Europeans have funny ways of cursing remote, faraway places. The French curse lost villages by swearing to aller au diable Vauvert (go to the devil). The expression refers to the Castle Vauvert which was built in the Middle Ages in today’s ‘Jardin du Luxembourg’ garden in central Paris, and which was said to have been haunted by the devil.
In the shadow of the creator, Romanians call being ‘far away’ as the devil celebrating (la dracun praznic), whereas Iberians report that you’ll be located in the fifth circle of hell: (estar en el quinto infierno). The Lusophones say that's where Judas lost his boots (onde Juda perdeu as botas, or onde o vento faz a curva (where the wind turns around). The Germans also call the middle of nowhere like going to Buxtehude (nach Buxtehude fahren), a charming town in Lower Saxony.
Monks from the region frightened people by telling stories about the alleged apparitions of the devil. Now urbanised, this far out place had kept its sulphurous reputation for a long time. An observatory was constructed in the fifteenth century; the invisible point of passage of the zero meridian in Greenwich. The English would brand this small place where not much happens as a one-horse town. As luck would have it, he would also act like a vert vallon, a green hill situated in the middle of nowhere.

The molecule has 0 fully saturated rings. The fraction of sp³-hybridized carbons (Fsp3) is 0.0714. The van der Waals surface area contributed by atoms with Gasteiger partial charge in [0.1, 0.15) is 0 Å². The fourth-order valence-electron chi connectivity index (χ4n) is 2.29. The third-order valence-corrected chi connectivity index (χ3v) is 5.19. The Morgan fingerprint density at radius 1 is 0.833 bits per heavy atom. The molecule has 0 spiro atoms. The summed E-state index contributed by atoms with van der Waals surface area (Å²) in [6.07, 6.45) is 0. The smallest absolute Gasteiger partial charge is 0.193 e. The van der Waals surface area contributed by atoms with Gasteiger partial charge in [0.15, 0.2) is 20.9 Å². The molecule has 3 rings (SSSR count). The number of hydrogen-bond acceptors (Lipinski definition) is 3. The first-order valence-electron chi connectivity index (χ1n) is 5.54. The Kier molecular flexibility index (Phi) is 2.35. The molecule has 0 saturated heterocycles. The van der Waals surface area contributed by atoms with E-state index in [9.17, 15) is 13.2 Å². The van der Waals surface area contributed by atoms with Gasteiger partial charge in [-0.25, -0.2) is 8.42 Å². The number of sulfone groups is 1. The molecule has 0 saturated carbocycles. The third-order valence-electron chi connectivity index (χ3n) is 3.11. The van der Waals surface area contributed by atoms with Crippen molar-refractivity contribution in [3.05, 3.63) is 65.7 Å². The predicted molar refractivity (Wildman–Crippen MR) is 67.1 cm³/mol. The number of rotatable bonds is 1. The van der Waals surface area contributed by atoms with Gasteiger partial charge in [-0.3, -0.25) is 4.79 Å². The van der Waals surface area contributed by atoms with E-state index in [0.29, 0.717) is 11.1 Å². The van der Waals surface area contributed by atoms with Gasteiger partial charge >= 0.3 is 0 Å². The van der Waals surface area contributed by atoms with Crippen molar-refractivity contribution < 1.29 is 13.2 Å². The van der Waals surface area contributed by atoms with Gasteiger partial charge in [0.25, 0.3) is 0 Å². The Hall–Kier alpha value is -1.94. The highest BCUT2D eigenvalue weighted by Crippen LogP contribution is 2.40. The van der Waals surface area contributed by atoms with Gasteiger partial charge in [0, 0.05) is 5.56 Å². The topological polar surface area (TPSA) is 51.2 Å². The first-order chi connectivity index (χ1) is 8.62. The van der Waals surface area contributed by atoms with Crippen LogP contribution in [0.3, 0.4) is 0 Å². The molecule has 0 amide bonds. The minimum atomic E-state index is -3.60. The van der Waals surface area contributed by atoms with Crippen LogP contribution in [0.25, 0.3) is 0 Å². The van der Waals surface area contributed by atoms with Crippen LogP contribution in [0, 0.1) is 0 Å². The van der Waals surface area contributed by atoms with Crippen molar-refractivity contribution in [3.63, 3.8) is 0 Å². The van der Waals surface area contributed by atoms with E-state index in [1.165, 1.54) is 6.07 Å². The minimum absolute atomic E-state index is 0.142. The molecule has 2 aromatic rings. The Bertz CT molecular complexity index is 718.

The Finns describe being from Finland as being from behind God's back or jumalan selän takana. Wikipedia says that this is ‘possibly a calque from the English phrase a godforsaken place, sometimes implying a disrespect of rural communities.’ In German, the latter term is goes from being a place to a nest: ein gottverlassenes Nest. The Germans also denote that the middle of nowhere is where hare and fox say good night (wo sich Fuchs und Hase gute Nacht sagen).
Listen to the expressions
French: 'Au diable Vauvert!'
English: 'one-horse town'
Spanish: 'estar en el quinto infierno'
Portuguese: 'onde Juda perdeu as botas'
German: 'nach Buxtehude fahren'
'wo sich Hund und Hase gute Nacht sagen'